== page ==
The futility of Bangladesh's fifties
When Shakib Al Hasan mentioned a goal of at least 350 in the first innings, he would have known that to hit that figure, someone in Bangladesh's line-up would need to score a big hundred, supported by two or three fifties plus a few other useful contributions. There could be other combinations too but all of them would involve heavy scoring.
A template of how to get close to 400 was available from the concurrent Test being played in Dubai. Pakistan reached 454 on the back of two hundreds and three fifties. Australia had a centurion in their ranks, but without anyone else contributing, they barely passed 300. Bangladesh also had the example of Zimbabwe's innings. The message: just fifties wouldn't take you too far in Tests.
So when on a known pitch and against a team of medium-pacers and friendly spinners, the home batsmen found ways of getting out soon after reaching fifties, it reeked of casualness. Three set batsmen were guilty of gifting their wickets away - Mominul Haque was run out for 53 at the stroke of lunch due to his own mistake, Mahmudullah played across the line to be lbw for 63, just before tea, and Mushfiqur Rahim pulled one from outside off straight to square leg on 64. The three were the top scorers for their team. Their grand total: 180 runs.
"Yes a bit of it is due to the casual approach," Mahmudullah said. "If we were a bit more concerned, these mistakes would not have happened. I don't think the lead we have will give us any relief. I thought the wicket was really good today, even though they bowled in good areas. (Given) the wicket and the conditions, we should have done well. It wasn't spinning or bouncing. We should have batted with a lot more patience, especially those who scored fifties. The shot-making and decision-making, there were problems in these areas and we need to be more careful."
The batsmen actually showed a lot of patience in the morning. Mominul was the most assured at the crease and had seen through a tidy opening spell from the Zimbabwe seamers. It was surprising, therefore, to see a methodical batsman, born in the 1990s, failing to slide his bat in and being run out. Like diving and sliding, one would assume these basics would be part of the new DNA but in the age of big-data analysis, the simple things probably get sidelined. It was the third time Mominul was dismissed in the fifties in five Test innings.
Mominul's departure was followed by a loud cheer from the eastern stand of the ground as Shakib walked in. The rest of the stadium was sparsely populated but the energy emanating from that one stand affected Mahmudullah's composure. He stepped out of the crease for the first time in his innings, hit a six, and repeated it next ball. What perhaps worked for Bangladesh was that it was the last over before lunch and the batsman regained his composure after the break.
For someone who likes to play his shots, Mahmudullah would have felt straitjacketed in his innings. He did well to stay restrained until Brendan Taylor coaxed the real Mahmudullah out with the introduction of a part-timer. The result: Mahmudullah chose to play the sweep for the first time and was trapped in front. This was Mahmudullah's third fifty-plus score in four innings. The highest: 66.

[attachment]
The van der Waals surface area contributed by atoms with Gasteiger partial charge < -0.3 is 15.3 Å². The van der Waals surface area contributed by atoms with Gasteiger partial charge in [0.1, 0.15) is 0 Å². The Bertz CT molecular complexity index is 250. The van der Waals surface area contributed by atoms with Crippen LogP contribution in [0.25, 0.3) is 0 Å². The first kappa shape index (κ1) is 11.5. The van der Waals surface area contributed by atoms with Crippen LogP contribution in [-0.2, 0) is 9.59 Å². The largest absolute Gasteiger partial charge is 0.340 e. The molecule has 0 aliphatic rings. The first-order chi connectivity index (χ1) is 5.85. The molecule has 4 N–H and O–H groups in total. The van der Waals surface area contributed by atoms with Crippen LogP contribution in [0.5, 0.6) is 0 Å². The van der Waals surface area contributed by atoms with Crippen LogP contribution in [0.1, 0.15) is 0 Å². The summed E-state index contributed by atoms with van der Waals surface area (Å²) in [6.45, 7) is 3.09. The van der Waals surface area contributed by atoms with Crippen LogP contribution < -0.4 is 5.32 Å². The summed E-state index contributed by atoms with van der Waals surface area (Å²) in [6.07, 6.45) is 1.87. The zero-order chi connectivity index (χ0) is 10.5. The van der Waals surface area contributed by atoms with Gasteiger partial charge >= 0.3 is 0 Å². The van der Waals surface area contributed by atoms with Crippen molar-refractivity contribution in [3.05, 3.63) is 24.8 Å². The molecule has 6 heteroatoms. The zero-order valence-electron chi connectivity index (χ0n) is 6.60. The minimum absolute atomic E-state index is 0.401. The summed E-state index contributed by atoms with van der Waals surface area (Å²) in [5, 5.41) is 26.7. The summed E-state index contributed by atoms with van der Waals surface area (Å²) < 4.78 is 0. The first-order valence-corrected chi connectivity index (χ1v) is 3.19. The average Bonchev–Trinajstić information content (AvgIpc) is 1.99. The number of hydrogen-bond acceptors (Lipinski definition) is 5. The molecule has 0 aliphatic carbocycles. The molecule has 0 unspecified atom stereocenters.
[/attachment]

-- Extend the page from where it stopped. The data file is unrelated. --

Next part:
Mushfiqur's case could probably be defended. He was batting along with No. 8 and wanted to keep the strike against the new ball. However, his choice of pull was likely to fetch him four runs rather than one as there was no protection behind square leg. It was Mushfiqur's fourth dismissal in the sixties in his last 12 innings; only twice has he gone ahead. He was the seventh wicket to fall and Zimbabwe did not take long to clean up the rest.
Since arriving on the Test scene, the conversion of fifties to hundreds has been a problem area for Bangladesh. In the last few years, they have started putting up taller scores, but the familiar pattern of batsmen taking injudicious risks immediately after crossing a landmark has plagued the team. In the last three years, only 13 centuries have come against 43 fifties. The landmark mist is not something rare; most tend to lose concentration, but while it happens for batsmen usually after reaching a hundred, the lid has been coming off a bit too early for Bangladesh. And it often leads to such totals.
Although the towers poured light throughout a murky day, it wasn't quite England. These were still good batting conditions. It may not be the same when Bangladesh bat second as the pitch might break up. That would also bring Zimbabwe's spinners into the picture. Bangladesh would hope they don't repeat elementary mistakes such as Mominul's but scoring big is a larger issue that their batsmen need to master.
"We need to be more careful in those periods because that's when you cash in," Mahmudullah said. "We need to learn. Maybe we are still learning."
Devashish Fuloria is a sub-editor at ESPNcricinfo